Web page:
Saturday, January 25, 2014

Like Samuel conjured by the Witch of Endor, I find myself annoyed at the disruption of my rest. I waved to the Reformed as I was hauled to the cemetery back on Reformation Day.  Wasn’t that enough?
But today I see that Anglo Catholic luminaries are gathered to observe one of their Feasts. Who can remain unimpressed?  Sure, the Reformed have Calvin and his voluminous writings and control over a municipal government, but the ACs sport “Charles I, King of England, Ireland and Scotland; and of France and Jerusalem,,, by whose death the Catholic Faith of the Anglican Communion was preserved from Puritan intentions.”  Here looms a figure like Allan Haley, quoting Chesterton to preserve Stand Firm from the “intentions” (let the reader understand, or at least infer) of Kennedy and Ould,  So I must abandon my cozy Broad Church grave for the moment and shamble along, undead and brain-craving, to wave at this High Church moment.

I have a strange affection for the ACs (yes, yes, lots of ACs are known for strange affections).  I was seminarized or whatever the verb should be at General in NYC, which was not the flagship AC seminary but certainly leaned that way, liturgically, during my stay.  I visited many of the New York churches but had a special fondness for St. Mary The Virgin, Times Square.  I even took part in a conference there on the Sesquicentennial of the Oxford Movement, culminating in a vested-up procession through Times Square.  I remember a pleasant young woman asking my classmate (and now a TEC Bishop) John Bauerschmidt, “What are you all doing?”, to which John gave a perfectly AC reply, “It probably isn’t something that will make sense to you.”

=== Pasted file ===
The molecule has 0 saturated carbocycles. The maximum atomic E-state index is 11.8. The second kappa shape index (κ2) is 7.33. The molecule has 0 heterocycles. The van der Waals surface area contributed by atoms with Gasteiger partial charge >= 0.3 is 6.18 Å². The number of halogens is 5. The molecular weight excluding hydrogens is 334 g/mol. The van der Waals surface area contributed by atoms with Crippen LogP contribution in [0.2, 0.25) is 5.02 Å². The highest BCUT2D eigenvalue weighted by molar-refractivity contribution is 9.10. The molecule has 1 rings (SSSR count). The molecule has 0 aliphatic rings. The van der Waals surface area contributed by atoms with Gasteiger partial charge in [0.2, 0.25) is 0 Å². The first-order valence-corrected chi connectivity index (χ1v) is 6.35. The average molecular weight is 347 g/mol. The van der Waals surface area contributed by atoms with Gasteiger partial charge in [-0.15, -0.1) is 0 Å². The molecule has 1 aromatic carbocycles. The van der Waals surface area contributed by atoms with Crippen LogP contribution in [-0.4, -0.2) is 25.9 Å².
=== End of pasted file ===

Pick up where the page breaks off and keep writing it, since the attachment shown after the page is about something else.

But that’s just seminarian dabbling.  My second parish after ordination was St. Nicholas’ Church, Encino, at the time THE AC parish of the Diocese of Los Angeles.  Much of St. Nick’s identity was shaped by the fellow lauded in this article, which is so AC you won’t be able to understand a word.  As it should be.
For two years - two wonderful years, during which I grew much as a priest and met and married my wife - I celebrated facing the altar, offering the liturgy from the Anglican Missal.  (Hmm, seems I’ll soon have new friends in the cemetery.  Kennedy fell over when I mentioned “Oxford Sesquicentennial” and Ould clutched his chest at “Anglican Missal.”  Grab a bag o’ brains and join me, lads).  To this day, the posture of the priest facing the altar, leading COMMON PRAYER to God, still makes more sense to me than the chasubled picnic host at the community gathering.

Ah, but there’s one of those AC conundrums.  Facing the altar is ancient, and ACs like that… but Rome says “face the picnickers,” and that makes ACs stand up and salute genuflect.

One reason I’m a Broad Church Zombie and not a true AC is that they just can’t answer that question of, “Why not go to Rome?”  Some give reasons, and form newer and truer “Continuing” jurisdictions; others say, “Hello, Newman” and go to the Ordinariate.